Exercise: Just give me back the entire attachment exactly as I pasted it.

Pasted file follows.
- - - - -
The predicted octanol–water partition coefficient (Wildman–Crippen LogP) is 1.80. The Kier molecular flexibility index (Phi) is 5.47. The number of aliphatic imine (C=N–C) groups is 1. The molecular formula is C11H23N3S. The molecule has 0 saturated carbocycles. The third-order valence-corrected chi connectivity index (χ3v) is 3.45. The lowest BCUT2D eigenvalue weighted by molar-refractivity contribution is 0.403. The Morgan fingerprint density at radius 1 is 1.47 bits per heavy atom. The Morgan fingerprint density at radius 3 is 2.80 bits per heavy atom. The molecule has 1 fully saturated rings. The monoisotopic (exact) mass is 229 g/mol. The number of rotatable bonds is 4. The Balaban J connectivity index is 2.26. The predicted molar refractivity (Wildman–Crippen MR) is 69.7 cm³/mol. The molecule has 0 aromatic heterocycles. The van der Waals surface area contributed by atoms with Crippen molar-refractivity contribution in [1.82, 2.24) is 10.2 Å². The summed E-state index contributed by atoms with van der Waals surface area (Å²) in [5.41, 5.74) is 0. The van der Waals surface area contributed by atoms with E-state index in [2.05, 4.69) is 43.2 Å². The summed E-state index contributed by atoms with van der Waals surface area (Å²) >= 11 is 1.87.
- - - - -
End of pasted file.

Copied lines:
The predicted octanol–water partition coefficient (Wildman–Crippen LogP) is 1.80. The Kier molecular flexibility index (Phi) is 5.47. The number of aliphatic imine (C=N–C) groups is 1. The molecular formula is C11H23N3S. The molecule has 0 saturated carbocycles. The third-order valence-corrected chi connectivity index (χ3v) is 3.45. The lowest BCUT2D eigenvalue weighted by molar-refractivity contribution is 0.403. The Morgan fingerprint density at radius 1 is 1.47 bits per heavy atom. The Morgan fingerprint density at radius 3 is 2.80 bits per heavy atom. The molecule has 1 fully saturated rings. The monoisotopic (exact) mass is 229 g/mol. The number of rotatable bonds is 4. The Balaban J connectivity index is 2.26. The predicted molar refractivity (Wildman–Crippen MR) is 69.7 cm³/mol. The molecule has 0 aromatic heterocycles. The van der Waals surface area contributed by atoms with Crippen molar-refractivity contribution in [1.82, 2.24) is 10.2 Å². The summed E-state index contributed by atoms with van der Waals surface area (Å²) in [5.41, 5.74) is 0. The van der Waals surface area contributed by atoms with E-state index in [2.05, 4.69) is 43.2 Å². The summed E-state index contributed by atoms with van der Waals surface area (Å²) >= 11 is 1.87.